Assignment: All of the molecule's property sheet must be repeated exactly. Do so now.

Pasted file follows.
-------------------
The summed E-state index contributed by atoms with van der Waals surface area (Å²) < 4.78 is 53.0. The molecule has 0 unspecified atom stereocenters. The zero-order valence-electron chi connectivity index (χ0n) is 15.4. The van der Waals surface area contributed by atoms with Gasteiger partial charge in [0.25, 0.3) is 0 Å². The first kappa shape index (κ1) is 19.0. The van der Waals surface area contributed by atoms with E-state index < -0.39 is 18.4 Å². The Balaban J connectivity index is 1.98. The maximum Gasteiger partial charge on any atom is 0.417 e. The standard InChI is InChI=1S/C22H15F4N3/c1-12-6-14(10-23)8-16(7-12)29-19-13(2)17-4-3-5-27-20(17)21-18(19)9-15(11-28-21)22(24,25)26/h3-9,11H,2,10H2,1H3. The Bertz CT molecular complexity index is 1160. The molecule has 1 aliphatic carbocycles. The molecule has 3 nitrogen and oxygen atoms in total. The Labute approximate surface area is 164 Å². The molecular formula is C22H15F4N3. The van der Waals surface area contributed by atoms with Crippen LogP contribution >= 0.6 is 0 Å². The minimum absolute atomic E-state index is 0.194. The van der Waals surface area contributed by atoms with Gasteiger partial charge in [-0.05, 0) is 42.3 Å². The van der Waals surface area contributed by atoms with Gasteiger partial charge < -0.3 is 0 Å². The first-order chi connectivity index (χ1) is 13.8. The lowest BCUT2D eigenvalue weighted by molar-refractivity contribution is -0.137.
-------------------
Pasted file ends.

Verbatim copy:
The summed E-state index contributed by atoms with van der Waals surface area (Å²) < 4.78 is 53.0. The molecule has 0 unspecified atom stereocenters. The zero-order valence-electron chi connectivity index (χ0n) is 15.4. The van der Waals surface area contributed by atoms with Gasteiger partial charge in [0.25, 0.3) is 0 Å². The first kappa shape index (κ1) is 19.0. The van der Waals surface area contributed by atoms with E-state index < -0.39 is 18.4 Å². The Balaban J connectivity index is 1.98. The maximum Gasteiger partial charge on any atom is 0.417 e. The standard InChI is InChI=1S/C22H15F4N3/c1-12-6-14(10-23)8-16(7-12)29-19-13(2)17-4-3-5-27-20(17)21-18(19)9-15(11-28-21)22(24,25)26/h3-9,11H,2,10H2,1H3. The Bertz CT molecular complexity index is 1160. The molecule has 1 aliphatic carbocycles. The molecule has 3 nitrogen and oxygen atoms in total. The Labute approximate surface area is 164 Å². The molecular formula is C22H15F4N3. The van der Waals surface area contributed by atoms with Crippen LogP contribution >= 0.6 is 0 Å². The minimum absolute atomic E-state index is 0.194. The van der Waals surface area contributed by atoms with Gasteiger partial charge in [-0.05, 0) is 42.3 Å². The van der Waals surface area contributed by atoms with Gasteiger partial charge < -0.3 is 0 Å². The first-order chi connectivity index (χ1) is 13.8. The lowest BCUT2D eigenvalue weighted by molar-refractivity contribution is -0.137.